After checking local thrift stores and consignment shops you may end up with a few good hiking pieces but then again you may not. Serious hikers can go through gear pretty fast. You may find some hiking poles, an external frame pack, or wool socks though… it always worth a look right?
If you can’t second hand source this stuff I have put together a quick list of some of my fave eco hiking recommendations below, to give you some ideas of what is out there. Enjoy!
1. You may hate slathering yourself with toxic sunscreen but your head and face can get burned pretty quickly if you don’t cover up. This Earth Divas Hemp Floppy Hat is just what you need. If will help keep those harmful rays off your skin and it is made with natural, breathable hemp.
Wool is a great choice for hiking gear since it is a natural fiber with lots of great qualities. It is breathable, eco friendly, and it helps regulate body temperature, which makes it a good choice no matter what the weather looks like. Wool is also known for its ability to repel moisture and wick it away from the skin. Perfect! The next 3 items are made from wool…
2. Icebreaker Women’s Henley Lite Shirt - made with silky smooth and lightweight merino wool which gives great protection against the sun and wicking properties to keep you looking great and feeling cool.
3. SmartWool Foothills Full-Zip Sweater - Gorgeous! The color and style of this sweater is amazing. For chilly morning or evening hikes it will help you warm and toasty without making you overheat. Made with 100% Merino wool for excellent insulating power and breathability. Make sure to take this sweater on ski trips too! And if you need a jacket, SmartWool makes them too.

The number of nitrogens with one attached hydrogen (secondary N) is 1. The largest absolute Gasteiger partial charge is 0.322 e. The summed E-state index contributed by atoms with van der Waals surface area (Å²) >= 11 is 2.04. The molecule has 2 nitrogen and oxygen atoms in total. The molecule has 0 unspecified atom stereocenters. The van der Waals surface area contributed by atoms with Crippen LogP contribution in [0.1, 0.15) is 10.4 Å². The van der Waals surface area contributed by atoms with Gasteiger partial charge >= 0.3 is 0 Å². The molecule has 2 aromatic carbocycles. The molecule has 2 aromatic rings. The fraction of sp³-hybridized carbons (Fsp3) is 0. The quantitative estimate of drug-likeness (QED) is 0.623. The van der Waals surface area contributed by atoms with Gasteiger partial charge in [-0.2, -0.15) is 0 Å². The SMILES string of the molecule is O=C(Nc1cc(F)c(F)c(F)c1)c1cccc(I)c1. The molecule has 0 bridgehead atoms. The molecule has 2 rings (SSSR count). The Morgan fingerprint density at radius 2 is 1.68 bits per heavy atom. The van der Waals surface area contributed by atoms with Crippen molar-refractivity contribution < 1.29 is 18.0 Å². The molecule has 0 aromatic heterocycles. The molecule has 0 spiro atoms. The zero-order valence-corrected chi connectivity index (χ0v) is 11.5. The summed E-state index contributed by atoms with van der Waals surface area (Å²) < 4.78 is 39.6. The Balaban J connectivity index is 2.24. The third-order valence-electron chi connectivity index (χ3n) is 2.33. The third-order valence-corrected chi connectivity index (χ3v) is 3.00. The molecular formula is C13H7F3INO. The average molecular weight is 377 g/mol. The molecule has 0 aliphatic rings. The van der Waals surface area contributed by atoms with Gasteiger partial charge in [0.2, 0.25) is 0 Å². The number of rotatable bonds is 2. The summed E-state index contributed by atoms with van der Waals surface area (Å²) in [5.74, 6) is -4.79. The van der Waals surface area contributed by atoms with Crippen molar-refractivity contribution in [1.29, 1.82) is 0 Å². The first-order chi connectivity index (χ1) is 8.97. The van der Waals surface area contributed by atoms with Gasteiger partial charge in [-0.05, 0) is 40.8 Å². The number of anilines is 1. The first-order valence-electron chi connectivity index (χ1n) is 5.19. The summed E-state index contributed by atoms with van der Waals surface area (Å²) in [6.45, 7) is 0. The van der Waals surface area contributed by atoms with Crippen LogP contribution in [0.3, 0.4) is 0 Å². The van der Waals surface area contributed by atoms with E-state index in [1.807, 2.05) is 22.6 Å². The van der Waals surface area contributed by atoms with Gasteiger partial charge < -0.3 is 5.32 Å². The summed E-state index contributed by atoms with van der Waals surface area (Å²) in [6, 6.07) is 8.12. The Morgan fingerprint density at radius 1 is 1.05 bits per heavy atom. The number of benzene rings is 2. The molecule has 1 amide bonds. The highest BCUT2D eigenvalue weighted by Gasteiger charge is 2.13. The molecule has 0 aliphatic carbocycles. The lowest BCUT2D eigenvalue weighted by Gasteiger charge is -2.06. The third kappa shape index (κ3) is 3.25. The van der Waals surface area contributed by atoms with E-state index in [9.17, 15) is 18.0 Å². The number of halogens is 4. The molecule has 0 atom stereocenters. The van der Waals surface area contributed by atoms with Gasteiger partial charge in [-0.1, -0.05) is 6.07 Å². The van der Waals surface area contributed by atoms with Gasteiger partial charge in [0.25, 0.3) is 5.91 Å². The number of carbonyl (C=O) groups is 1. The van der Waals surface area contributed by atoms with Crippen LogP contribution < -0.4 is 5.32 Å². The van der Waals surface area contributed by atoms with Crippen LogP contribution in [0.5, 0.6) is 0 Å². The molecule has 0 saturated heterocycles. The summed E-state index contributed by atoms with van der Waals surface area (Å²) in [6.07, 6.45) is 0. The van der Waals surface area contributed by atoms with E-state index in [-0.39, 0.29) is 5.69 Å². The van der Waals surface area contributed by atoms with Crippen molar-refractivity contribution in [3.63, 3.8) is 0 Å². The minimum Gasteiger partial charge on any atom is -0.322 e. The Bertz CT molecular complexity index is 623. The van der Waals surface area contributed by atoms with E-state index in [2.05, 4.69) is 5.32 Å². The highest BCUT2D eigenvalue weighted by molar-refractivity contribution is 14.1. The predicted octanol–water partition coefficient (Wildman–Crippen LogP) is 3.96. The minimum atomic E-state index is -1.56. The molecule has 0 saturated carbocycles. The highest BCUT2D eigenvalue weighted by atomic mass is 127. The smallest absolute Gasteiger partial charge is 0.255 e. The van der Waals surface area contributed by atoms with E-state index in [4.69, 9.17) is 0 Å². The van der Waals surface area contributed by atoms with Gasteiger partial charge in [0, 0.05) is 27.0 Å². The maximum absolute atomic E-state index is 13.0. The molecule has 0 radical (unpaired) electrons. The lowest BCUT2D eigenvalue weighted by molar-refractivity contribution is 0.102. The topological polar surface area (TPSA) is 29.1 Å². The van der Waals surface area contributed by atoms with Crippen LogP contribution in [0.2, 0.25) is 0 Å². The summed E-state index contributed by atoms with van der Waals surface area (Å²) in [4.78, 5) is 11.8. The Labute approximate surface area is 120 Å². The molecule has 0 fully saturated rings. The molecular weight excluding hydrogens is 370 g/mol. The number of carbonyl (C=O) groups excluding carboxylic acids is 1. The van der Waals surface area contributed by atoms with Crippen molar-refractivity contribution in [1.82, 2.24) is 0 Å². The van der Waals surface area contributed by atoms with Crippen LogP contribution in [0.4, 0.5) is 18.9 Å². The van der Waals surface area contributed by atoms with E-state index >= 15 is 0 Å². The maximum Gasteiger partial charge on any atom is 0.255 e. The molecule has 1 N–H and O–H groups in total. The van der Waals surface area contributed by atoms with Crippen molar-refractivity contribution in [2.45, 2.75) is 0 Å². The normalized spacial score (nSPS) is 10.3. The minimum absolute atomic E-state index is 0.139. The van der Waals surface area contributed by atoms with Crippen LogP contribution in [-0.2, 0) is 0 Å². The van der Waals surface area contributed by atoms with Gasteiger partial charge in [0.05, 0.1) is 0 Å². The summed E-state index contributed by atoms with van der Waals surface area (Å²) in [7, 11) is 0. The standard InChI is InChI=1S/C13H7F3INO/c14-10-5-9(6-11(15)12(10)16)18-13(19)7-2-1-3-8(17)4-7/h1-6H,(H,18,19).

4. Socks are an important part of hiking, just like some good boots. No one likes cold and/or wet toes… that will ruin a hike right quick! Darn Tough Merino Wool Socks are made of itch free antimicrobial merino wool.
5. Finding eco friendly shoes is tough already, finding hiking boots is even more so. These are not the perfect choice but they are definitely a step in the right direction. The idea is to absorb moisture and keep it away from your feet and these boots – the Kayland Zephyr W – use a new technology that utilizes activated carbon derived from coconut shells.. which is a recycled, sustainable material.
6. MountainSmith backpacks are often made of recycled materials which makes them a green option. Hemp and canvas are also wonderful options but may be harder to find in something larger than a daypack.
7. This bottle is really unique and I intend to write a more elaborate post on it soon but it is bamboo on the outside and glass on the inside. It can also be attached to a backpack with ease. It is sleek, fun, and eco friendly.
Get outside and go for a hike this weekend okay? If you need some inspiration check out an amazing book I just read about a woman who has hiked the Appalachian trail 3 times… Becoming Odyssa: Epic Adventures on the Appalachian Trail.